In town for the college football championship game between Ohio State and Oregon, I meet Gibby (pictured on the left) in the parking lots outside of AT&T Stadium. "Be honest, be honest," he spit-screams, pointing into the distance. "That's the biggest fucking stadium you've ever seen."
A 1992 graduate of Ohio State, Gibby tells me he lives outside of Cincinnati with his wife and two kids, and his family occasionally allows him to travel to watch his team play. "She understands what's more important," he says of his wife. "You gotta lay that out, otherwise you get divorced."
Along with Gibby, who is here with his 82-year-old mom (pictured on the right), I am drinking beer with a few other OSU fans. One expresses confidence that Ohio State will win, but Gibby mishears him at first. "What?! Oh, I thought you said, 'no way they'd win.' I was about to punch you through this truck, and I can do it. Trust me."
As it gets closer to kickoff, Gibby's mom is anxious about making it to the stadium on time, and she doesn't want to walk. "I don't want to be stuck here without transportation," she says. Gibby tells her not to worry, explains he has arranged for a golf cart to drive them over. But she appears skeptical. When Gibby offers his mom a high five, she leaves him hanging.
A sea of maize and blue, as seen from the press box at Michigan Stadium, aka The Big House, so named for its official capacity of 107,601 and its standing as the largest stadium in the United States.
"I have at least 30 to 40 superstitions," says Bruce Reznick, a longtime Nets fan better known as Mr. Whammy for the hexes he places on opposing free-throw shooters. "I got it from my mother."
When I meet Bruce—pictured with his wife, Judy—he's enjoying a pregame meal of salmon sushi. I ask if eating sushi is a superstition.
"This is lox," Mr. Whammy corrects me. "It's raw lox."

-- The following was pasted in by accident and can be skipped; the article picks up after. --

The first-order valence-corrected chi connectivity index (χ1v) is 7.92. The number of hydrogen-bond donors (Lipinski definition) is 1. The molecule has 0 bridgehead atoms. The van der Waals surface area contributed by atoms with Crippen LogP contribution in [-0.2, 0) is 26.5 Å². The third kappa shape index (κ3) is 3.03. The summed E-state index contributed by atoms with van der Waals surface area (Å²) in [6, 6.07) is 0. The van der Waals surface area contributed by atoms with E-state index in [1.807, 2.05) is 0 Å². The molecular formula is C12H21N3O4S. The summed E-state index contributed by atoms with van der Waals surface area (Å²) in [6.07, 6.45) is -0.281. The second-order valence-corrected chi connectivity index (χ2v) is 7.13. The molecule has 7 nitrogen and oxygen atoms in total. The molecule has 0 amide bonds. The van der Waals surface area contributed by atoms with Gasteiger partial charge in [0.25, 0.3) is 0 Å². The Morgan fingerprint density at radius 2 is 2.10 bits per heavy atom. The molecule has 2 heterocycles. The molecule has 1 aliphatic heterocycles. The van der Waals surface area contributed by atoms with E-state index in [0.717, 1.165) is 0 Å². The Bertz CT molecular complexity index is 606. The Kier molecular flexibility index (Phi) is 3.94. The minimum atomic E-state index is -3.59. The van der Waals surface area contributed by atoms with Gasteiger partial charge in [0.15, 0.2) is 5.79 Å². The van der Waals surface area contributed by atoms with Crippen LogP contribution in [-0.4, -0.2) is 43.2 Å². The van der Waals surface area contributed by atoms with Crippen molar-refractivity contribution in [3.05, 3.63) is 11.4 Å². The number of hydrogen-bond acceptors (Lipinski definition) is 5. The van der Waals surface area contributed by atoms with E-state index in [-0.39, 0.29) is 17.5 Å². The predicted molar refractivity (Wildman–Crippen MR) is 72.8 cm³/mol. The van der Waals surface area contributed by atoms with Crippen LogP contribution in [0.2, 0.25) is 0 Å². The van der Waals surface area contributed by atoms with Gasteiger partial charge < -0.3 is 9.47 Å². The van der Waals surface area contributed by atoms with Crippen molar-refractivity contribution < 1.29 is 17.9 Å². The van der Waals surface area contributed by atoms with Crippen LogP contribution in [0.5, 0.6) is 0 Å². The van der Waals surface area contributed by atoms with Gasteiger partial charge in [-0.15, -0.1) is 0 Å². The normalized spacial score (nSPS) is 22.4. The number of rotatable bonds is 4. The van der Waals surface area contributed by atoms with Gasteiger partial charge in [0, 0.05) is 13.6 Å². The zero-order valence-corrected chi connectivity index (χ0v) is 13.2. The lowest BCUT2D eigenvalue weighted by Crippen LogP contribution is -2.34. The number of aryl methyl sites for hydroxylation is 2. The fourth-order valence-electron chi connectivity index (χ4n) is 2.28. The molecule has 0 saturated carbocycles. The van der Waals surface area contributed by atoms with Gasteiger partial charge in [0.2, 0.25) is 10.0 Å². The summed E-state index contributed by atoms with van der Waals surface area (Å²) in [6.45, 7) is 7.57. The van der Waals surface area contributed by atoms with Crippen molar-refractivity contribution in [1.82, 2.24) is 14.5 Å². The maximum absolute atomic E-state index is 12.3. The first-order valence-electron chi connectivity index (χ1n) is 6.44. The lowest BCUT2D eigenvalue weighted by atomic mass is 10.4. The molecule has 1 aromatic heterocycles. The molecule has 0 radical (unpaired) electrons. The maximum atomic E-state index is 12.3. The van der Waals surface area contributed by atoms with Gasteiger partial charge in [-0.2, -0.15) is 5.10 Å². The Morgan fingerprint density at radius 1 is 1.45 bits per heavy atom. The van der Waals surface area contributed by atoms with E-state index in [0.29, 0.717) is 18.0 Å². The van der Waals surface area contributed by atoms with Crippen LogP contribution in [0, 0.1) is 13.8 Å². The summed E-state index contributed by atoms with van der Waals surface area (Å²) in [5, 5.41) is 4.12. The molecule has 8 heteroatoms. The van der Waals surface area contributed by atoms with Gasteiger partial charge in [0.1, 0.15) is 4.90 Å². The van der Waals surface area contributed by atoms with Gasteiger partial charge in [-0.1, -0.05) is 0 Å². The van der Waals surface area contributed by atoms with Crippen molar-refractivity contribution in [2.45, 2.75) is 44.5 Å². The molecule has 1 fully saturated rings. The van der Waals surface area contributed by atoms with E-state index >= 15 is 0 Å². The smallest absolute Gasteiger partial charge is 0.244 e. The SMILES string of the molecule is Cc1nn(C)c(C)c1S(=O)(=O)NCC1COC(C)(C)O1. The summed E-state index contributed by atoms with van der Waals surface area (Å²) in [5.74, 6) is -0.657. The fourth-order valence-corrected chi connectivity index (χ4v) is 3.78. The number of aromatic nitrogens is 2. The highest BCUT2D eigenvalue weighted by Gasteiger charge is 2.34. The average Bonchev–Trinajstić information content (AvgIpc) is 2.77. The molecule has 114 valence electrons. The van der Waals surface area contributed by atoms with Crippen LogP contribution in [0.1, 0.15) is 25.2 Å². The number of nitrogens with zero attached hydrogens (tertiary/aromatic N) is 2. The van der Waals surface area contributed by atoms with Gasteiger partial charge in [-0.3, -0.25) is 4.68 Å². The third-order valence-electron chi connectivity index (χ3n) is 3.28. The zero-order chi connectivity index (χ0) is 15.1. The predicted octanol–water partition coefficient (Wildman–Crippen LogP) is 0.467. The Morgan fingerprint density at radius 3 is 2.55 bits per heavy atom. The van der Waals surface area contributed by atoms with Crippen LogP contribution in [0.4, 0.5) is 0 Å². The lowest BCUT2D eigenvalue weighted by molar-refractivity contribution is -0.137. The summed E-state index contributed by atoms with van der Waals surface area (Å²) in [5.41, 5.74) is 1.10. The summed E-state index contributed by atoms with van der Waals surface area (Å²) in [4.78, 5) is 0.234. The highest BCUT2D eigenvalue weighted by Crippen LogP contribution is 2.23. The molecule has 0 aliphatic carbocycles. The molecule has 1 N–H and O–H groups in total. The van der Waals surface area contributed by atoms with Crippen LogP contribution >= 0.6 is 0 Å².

Says Judy, "To us, it's like lox with rice."
"This is the only thing we'll eat, usually."
"Also the turkey, the turkey you like."
Mr. Whammy concedes, "They have great turkey."
Outside Quicken Loans Arena, toward the end of a Cavaliers game, I sidle up to Maurice Reedus, Jr., aka Sax Man, a local Cleveland legend, while he sets up to play for passing fans.
Pretty soon my attention turns to another man lurking on the walkway, though, one of Sax Man’s old college classmates, dressed in a blazer and mock turtleneck (not pictured here; I took his photo but he made me delete it). The man introduces himself as Star and tells me he’s a pimp. This intrigues me, because I don’t often meet pimps. I ask Star what exactly he does, wanting to understand the logistics of pimping. How does one pimp, I wonder?
“That’s they business. They hos!” he says, explaining that his women typically find their own dates, but he can hook me up, if need be.
Regretfully I decline. Ask again about his role in the operation.
“Whatchoo mean my role?”
You’re the pimp.
So they just report to you?
“Yeah. Heh, heh! If that’s what you call reporting to me.”
I question why these women need him, why they would report to him, if they find their own dates. This seems to challenge the most basic principle of Star’s life, like asking why gravity keeps us in place.
“They ain’t got no other goddamn choice but to goddamn report me!” he says. “They have to give me the money, because I take care of their motherfucking asses.”
One more time I try to understand the logistics, asking how he got into the pimping business, to which he responds: “It got into me, and I didn’t let it go.”